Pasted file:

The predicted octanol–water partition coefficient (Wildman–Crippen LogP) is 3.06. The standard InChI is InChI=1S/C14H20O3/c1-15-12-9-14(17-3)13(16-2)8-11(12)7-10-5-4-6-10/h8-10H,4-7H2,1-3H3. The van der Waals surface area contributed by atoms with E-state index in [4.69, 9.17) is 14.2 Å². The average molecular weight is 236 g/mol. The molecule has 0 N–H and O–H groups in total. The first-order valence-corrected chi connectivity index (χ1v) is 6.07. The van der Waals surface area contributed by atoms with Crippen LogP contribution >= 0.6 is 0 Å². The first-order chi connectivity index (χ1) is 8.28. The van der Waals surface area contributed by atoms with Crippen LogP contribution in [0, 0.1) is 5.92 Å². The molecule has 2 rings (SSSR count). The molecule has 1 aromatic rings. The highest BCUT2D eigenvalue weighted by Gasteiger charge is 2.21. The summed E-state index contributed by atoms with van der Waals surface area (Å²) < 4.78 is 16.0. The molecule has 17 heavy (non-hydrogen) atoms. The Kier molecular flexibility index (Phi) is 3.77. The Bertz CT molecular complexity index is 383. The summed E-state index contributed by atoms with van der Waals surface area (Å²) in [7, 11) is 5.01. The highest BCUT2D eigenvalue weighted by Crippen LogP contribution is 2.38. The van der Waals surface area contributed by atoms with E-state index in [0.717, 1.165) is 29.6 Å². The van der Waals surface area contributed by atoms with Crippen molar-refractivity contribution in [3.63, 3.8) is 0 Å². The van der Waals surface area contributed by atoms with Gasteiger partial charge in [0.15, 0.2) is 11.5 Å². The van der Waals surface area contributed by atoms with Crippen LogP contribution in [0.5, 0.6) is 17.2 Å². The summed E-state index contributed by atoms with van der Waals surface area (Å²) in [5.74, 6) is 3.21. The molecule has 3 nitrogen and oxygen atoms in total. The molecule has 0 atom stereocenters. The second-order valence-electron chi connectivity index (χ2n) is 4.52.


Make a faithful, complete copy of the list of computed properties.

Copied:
The predicted octanol–water partition coefficient (Wildman–Crippen LogP) is 3.06. The standard InChI is InChI=1S/C14H20O3/c1-15-12-9-14(17-3)13(16-2)8-11(12)7-10-5-4-6-10/h8-10H,4-7H2,1-3H3. The van der Waals surface area contributed by atoms with E-state index in [4.69, 9.17) is 14.2 Å². The average molecular weight is 236 g/mol. The molecule has 0 N–H and O–H groups in total. The first-order valence-corrected chi connectivity index (χ1v) is 6.07. The van der Waals surface area contributed by atoms with Crippen LogP contribution >= 0.6 is 0 Å². The first-order chi connectivity index (χ1) is 8.28. The van der Waals surface area contributed by atoms with Crippen LogP contribution in [0, 0.1) is 5.92 Å². The molecule has 2 rings (SSSR count). The molecule has 1 aromatic rings. The highest BCUT2D eigenvalue weighted by Gasteiger charge is 2.21. The summed E-state index contributed by atoms with van der Waals surface area (Å²) < 4.78 is 16.0. The molecule has 17 heavy (non-hydrogen) atoms. The Kier molecular flexibility index (Phi) is 3.77. The Bertz CT molecular complexity index is 383. The summed E-state index contributed by atoms with van der Waals surface area (Å²) in [7, 11) is 5.01. The highest BCUT2D eigenvalue weighted by Crippen LogP contribution is 2.38. The van der Waals surface area contributed by atoms with E-state index in [0.717, 1.165) is 29.6 Å². The van der Waals surface area contributed by atoms with Crippen molar-refractivity contribution in [3.63, 3.8) is 0 Å². The van der Waals surface area contributed by atoms with Gasteiger partial charge in [0.15, 0.2) is 11.5 Å². The van der Waals surface area contributed by atoms with Crippen LogP contribution in [0.5, 0.6) is 17.2 Å². The summed E-state index contributed by atoms with van der Waals surface area (Å²) in [5.74, 6) is 3.21. The molecule has 3 nitrogen and oxygen atoms in total. The molecule has 0 atom stereocenters. The second-order valence-electron chi connectivity index (χ2n) is 4.52.